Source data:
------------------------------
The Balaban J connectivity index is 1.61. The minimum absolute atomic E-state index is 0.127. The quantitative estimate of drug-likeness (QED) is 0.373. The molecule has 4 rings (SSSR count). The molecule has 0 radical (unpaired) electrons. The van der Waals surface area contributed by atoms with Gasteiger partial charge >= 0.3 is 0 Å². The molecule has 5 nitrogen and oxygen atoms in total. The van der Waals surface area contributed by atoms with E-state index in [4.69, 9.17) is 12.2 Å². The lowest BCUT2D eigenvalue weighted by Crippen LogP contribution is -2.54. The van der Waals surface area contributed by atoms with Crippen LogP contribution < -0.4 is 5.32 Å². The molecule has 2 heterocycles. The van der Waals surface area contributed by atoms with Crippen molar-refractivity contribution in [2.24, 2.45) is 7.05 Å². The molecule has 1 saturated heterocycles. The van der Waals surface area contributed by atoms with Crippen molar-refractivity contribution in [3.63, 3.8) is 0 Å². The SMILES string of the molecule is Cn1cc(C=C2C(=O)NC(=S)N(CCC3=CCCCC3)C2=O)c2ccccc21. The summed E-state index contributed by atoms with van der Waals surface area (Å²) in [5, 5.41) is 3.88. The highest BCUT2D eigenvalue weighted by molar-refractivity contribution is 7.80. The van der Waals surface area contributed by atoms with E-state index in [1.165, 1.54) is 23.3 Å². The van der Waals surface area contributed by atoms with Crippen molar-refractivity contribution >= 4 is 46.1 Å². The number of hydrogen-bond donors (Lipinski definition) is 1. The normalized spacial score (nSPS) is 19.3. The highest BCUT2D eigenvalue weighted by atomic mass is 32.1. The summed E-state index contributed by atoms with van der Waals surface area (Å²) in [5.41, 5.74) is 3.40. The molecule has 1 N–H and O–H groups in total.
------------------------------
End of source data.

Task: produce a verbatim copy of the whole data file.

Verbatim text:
The Balaban J connectivity index is 1.61. The minimum absolute atomic E-state index is 0.127. The quantitative estimate of drug-likeness (QED) is 0.373. The molecule has 4 rings (SSSR count). The molecule has 0 radical (unpaired) electrons. The van der Waals surface area contributed by atoms with Gasteiger partial charge >= 0.3 is 0 Å². The molecule has 5 nitrogen and oxygen atoms in total. The van der Waals surface area contributed by atoms with E-state index in [4.69, 9.17) is 12.2 Å². The lowest BCUT2D eigenvalue weighted by Crippen LogP contribution is -2.54. The van der Waals surface area contributed by atoms with Crippen LogP contribution < -0.4 is 5.32 Å². The molecule has 2 heterocycles. The van der Waals surface area contributed by atoms with Crippen molar-refractivity contribution in [2.24, 2.45) is 7.05 Å². The molecule has 1 saturated heterocycles. The van der Waals surface area contributed by atoms with Crippen molar-refractivity contribution in [3.63, 3.8) is 0 Å². The SMILES string of the molecule is Cn1cc(C=C2C(=O)NC(=S)N(CCC3=CCCCC3)C2=O)c2ccccc21. The summed E-state index contributed by atoms with van der Waals surface area (Å²) in [5, 5.41) is 3.88. The highest BCUT2D eigenvalue weighted by molar-refractivity contribution is 7.80. The van der Waals surface area contributed by atoms with E-state index in [1.165, 1.54) is 23.3 Å². The van der Waals surface area contributed by atoms with Crippen molar-refractivity contribution >= 4 is 46.1 Å². The number of hydrogen-bond donors (Lipinski definition) is 1. The normalized spacial score (nSPS) is 19.3. The highest BCUT2D eigenvalue weighted by atomic mass is 32.1. The summed E-state index contributed by atoms with van der Waals surface area (Å²) in [5.41, 5.74) is 3.40. The molecule has 1 N–H and O–H groups in total.